An alternative to these standard approaches is discussed in Shragge and Sava (2005), who pose seismic imaging directly in acquisition coordinates and use Riemannian wavefield extrapolation to propagate wavefields. Initially, a conformal mapping approach was used to generate structured, locally orthogonal coordinate meshes (see top panel of figure ). However, the ensuing grid clustering and rarefaction demanded by orthogonality led to significant spatial variance in metric tensor coefficients. Importantly, this variance caused artifacts in the resulting image, which remains the main drawback of this migration approach.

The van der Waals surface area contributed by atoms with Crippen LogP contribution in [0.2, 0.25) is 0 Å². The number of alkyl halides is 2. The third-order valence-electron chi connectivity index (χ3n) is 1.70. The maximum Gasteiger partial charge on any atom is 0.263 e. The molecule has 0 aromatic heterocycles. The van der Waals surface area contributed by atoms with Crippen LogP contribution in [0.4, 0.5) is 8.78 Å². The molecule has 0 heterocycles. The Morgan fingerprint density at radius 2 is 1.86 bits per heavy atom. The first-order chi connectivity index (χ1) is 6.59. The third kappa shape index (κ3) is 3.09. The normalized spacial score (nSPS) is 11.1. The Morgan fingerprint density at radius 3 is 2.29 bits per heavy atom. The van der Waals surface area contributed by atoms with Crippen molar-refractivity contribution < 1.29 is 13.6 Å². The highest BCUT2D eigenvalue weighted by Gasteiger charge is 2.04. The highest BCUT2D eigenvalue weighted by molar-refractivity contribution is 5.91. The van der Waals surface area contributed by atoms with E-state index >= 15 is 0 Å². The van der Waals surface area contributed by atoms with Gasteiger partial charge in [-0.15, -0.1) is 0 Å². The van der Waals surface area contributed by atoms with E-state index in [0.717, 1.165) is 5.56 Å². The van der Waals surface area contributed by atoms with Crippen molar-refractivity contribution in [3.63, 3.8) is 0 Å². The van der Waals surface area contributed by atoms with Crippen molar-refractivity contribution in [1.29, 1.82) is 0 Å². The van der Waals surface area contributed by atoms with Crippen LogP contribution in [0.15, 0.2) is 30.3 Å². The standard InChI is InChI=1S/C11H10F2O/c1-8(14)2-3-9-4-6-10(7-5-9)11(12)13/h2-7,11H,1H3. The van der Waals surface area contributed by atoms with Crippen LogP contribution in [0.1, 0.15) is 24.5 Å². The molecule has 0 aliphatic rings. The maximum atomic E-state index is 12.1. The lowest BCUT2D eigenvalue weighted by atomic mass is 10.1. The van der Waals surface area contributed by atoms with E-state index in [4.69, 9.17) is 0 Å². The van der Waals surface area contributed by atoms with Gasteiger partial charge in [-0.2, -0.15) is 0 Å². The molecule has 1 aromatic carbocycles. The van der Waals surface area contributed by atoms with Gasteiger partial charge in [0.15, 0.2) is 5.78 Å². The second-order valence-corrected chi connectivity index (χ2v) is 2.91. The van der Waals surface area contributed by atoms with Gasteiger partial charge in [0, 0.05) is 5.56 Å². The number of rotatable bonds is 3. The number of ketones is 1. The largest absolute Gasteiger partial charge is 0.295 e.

The extension of RWE to non-orthogonal coordinate systems Shragge (2006) allows for greater flexibility in coordinate system design. The middle panel in figure represents a blended coordinate system that forms the input to the differential mesh algorithm. Lines predominantly in the horizontal direction mimic topography in the near-surface and slowly heal to form an evenly sampled wavefield at depth. The bottom panel shows the coordinate system output from the gridding algorithm after 15 iterations. Grid irregularities now heal more rapidly and the mesh becomes very regular after a few extrapolation steps into the subsurface.